Videos, photographs and commentary all play their part in telling your story.

Take Photos Of Your Tour – Not Your Motorcycle!

I’m sorry to tell you this, but nobody cares about your bike!

I know you’ve spent £20,000 on your Ducati and you love it. But everybody has already seen that exact Ducati a million times before.

And don’t forget, not all of your friends and family will be avid bikers. For most of them, your bike will just be ‘a bike.’

By all means, show it. But show it in context.

Show More Than Just The Road

As with showing too much footage of your bike, don’t show us too much of the road.

Yes, a GoPro attached to your chin will give us that rider-focused view of exactly what you were seeing at the time. And that’s great!

But we don’t need to see 1,000km’s of you hurtling through France on toll roads.

As mentioned above, it needs to have context. Otherwise, your viewer will be wondering why they’ve been looking at a road for the last half an hour.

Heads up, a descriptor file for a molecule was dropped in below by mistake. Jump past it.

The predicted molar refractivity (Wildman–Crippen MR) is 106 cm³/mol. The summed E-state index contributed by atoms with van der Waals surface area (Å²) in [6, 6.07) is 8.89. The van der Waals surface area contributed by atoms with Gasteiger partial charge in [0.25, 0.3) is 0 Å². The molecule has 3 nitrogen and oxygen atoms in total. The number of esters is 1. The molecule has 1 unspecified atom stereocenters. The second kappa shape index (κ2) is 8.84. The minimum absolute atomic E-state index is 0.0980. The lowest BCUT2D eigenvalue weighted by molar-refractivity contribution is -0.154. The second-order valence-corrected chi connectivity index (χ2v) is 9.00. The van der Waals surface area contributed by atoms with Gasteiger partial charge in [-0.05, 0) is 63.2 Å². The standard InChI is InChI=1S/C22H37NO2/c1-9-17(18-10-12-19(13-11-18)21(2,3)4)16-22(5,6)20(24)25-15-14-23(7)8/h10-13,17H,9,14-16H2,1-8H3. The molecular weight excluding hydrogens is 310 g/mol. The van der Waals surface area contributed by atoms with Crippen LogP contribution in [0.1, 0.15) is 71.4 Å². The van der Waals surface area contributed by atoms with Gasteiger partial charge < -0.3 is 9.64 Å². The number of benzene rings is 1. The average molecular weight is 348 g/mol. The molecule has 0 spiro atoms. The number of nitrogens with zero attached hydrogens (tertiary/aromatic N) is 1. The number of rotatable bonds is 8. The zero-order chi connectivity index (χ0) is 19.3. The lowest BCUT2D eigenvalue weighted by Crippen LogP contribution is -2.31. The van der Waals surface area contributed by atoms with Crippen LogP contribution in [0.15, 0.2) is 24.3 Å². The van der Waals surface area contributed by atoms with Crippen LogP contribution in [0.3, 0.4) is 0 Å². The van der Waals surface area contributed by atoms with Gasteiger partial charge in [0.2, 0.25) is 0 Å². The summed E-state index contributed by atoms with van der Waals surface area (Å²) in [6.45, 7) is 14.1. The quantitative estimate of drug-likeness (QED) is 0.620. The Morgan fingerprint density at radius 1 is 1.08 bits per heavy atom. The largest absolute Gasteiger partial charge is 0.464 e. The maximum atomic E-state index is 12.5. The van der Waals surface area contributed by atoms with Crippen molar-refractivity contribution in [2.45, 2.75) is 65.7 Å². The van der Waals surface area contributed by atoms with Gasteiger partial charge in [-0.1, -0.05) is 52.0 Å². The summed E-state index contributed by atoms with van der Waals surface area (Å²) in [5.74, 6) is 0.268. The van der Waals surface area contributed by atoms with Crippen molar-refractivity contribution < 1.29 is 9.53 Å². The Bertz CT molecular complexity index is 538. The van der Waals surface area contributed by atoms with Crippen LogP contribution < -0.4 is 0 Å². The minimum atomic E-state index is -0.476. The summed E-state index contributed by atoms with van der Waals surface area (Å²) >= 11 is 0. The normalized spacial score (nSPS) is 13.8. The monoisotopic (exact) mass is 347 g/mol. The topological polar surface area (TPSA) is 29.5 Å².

man taking image of off-road bike - photos motorcycle tour
Image via Robin Thunholm

Take Photos Of The Mishaps During Your Motorcycle Tour!

As mentioned above, people love the human experience. Of course, people want to see the roads, the breathtaking scenery and the most incredible sunsets.

But they also want to see you get a flat tyre. They want to see your struggle to change it, and they want to ultimately see you overcome the hurdle.

People want to see that moment when you fall off. They want to see when you get lost. They want to see you rise above the challenges of touring.

And whilst they do want to see the pretty bits, that’s not all they want to see.

Move The Camera To Document Your Surroundings